Want to wake up refreshed and alert? This is what it takes

Are you one of those cheery morning people? Science knows why.

Are you one of those cheery morning people? Science knows why. Photo: Getty

Morning has broken and the birds are not singing in tune with your sluggish self.

It seems you’re just one of those people for whom the promise of waking fresh and alert is as distant as a lotto win.

In other words, there are those lucky people who greet the day bright as a button, and then there’s the rest of us who can’t remember it ever being that way.

Genetics, right?

Well, no. Scientists from the University of California, Berkeley, have ruled out genetics as a significant factor in determining who wakes up fresh and who does not.

In a new study, researchers found the secret to alertness is a three-part prescription that requires:

  • Substantial exercise the previous day
  • Sleeping longer and later into the morning
  • Eating a breakfast high in complex carbohydrates, with limited sugar.

They also found that a healthy, controlled, blood glucose response after eating breakfast was key to waking up more effectively.

How did they figure it out?

The researchers analysed the behaviour of 833 participants over a two-week period.

The participants wore wristwatches to record their physical activity. Their sleep quantity, quality, timing and regularity was also tracked.

Having a good morning start is something to train for. Photo: Getty

They kept diaries in which they recorded their food intake and, from the moment they woke up, their alertness levels.

Participants also wore continuous monitors to measure blood glucose levels throughout the day.

Twins – identical and fraternal – were included in the study to disentangle the influence of genes from environment and behaviour.

The good and bad breakfast

According to a statement from the university, the participants were given pre-prepared meals, with different amounts of nutrients incorporated into muffins.

They found that a breakfast containing high amounts of simple sugar was associated with an inability to wake up effectively and maintain alertness.

When given this sugar-infused breakfast, participants struggled with sleepiness.

In contrast, a breakfast containing large amounts of complex carbohydrates revved up alertness quickly in the morning. But to achieve this burst of alertness required a healthy body that efficiently disposed of glucose from meals.

Dr Richard Vallat, a UC Berkeley postdoctoral fellow and first author of the study, said this prevents “a sustained spike in blood sugar that otherwise blunts your brain’s alertness”.

The sleep factor

The main finding was “sleeping longer than you usually do, and/or sleeping later than usual, resulted in individuals ramping up their alertness very quickly after awakening from sleep”.

When enjoying seven to nine hours of sleep, the body overcomes “sleep inertia”, the researchers said.

Sleep inertia is the inability to transition effectively to a state of functional cognitive alertness upon awakening.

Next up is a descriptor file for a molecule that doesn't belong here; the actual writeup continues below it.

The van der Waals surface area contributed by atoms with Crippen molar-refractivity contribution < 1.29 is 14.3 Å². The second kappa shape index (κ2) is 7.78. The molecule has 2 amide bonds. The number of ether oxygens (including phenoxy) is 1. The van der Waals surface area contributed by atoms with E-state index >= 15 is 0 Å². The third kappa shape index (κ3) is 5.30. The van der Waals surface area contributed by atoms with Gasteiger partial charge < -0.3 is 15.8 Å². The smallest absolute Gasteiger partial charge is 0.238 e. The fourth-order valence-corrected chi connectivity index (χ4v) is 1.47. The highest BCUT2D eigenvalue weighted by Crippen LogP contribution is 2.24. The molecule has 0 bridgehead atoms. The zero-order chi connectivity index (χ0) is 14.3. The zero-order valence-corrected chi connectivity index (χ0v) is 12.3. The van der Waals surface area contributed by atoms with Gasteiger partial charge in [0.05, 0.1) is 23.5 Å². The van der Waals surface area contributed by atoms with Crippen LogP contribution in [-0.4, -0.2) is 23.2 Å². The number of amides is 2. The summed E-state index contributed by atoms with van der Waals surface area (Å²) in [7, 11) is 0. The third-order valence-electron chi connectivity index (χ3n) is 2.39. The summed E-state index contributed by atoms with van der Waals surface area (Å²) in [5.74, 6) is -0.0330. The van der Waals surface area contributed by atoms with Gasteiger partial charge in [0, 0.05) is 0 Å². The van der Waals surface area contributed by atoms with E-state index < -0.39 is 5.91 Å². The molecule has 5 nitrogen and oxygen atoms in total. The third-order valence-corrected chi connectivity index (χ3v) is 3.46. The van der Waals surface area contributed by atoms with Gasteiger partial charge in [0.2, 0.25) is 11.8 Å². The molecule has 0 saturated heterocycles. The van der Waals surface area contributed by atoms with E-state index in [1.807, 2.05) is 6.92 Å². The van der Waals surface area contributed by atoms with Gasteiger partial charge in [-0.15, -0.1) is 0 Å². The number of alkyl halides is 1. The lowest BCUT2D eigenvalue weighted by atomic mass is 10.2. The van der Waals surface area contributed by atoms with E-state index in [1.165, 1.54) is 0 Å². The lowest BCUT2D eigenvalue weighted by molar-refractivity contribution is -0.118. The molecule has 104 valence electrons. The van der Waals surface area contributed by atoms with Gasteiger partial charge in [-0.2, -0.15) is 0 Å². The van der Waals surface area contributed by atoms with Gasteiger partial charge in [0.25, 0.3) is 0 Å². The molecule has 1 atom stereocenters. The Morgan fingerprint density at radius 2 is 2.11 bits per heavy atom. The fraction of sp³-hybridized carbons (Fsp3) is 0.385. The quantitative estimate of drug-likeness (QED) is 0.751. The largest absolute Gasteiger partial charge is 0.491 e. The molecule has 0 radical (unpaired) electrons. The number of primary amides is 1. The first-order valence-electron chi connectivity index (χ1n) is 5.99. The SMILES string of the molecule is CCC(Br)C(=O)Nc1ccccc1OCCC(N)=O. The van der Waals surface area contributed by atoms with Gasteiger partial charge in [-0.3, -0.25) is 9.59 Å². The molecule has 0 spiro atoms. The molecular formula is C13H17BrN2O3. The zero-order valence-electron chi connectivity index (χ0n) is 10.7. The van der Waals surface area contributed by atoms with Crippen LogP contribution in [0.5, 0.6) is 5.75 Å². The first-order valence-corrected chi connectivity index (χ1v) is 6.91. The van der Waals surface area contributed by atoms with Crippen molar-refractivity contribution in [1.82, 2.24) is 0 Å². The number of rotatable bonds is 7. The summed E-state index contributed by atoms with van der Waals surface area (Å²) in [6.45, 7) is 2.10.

Plus, as senior author Matthew Walker, UC Berkeley professor of neuroscience and psychology, explains: “When you wake up later, you are rising at a higher point on the upswing of your 24-hour circadian rhythm, which ramps up throughout the morning and boosts alertness.”

The role of exercise

Physical activity, in general, improves alertness and also your mood level. A high correlation between participants’ mood and their alertness levels was confirmed, Dr Vallat said.

“Participants [who], on average, are happier also feel more alert.”

He said it’s also known that exercise is generally associated with better sleep.

And it might be that morning alertness is acquired by the habitual adoption of all three factors.

The small role of genes

Comparisons of data between pairs of identical and non-identical twins showed that genetics explained “only about 25 per cent of the differences across individuals”.

Professor Walker, who runs one of the world’s pre-eminent sleep research labs, the Centre for Human Sleep Science, said: “We know there are people who always seem to be bright-eyed and bushy-tailed when they first wake up.

“But if you’re not like that, you tend to think, ‘Well, I guess it’s just my genetic fate that I’m slow to wake up’.”

He said the new findings offer a different and more optimistic message.

“How you wake up each day is very much under your own control, based on how you structure your life and your sleep,” he said.

Other researchers

Professor Walker and Dr Vallat teamed up with researchers in the United Kingdom, the US and Sweden.

They analysed data acquired by UK company, Zoe Ltd, that has followed hundreds of people for two-week periods in order to learn how to predict individualised metabolic responses to foods.

The Berkeley researchers continue their collaboration with Zoe Ltd, examining novel scientific questions about how sleep, diet and physical exercise change people’s brain and body health.

Topics: Sleep
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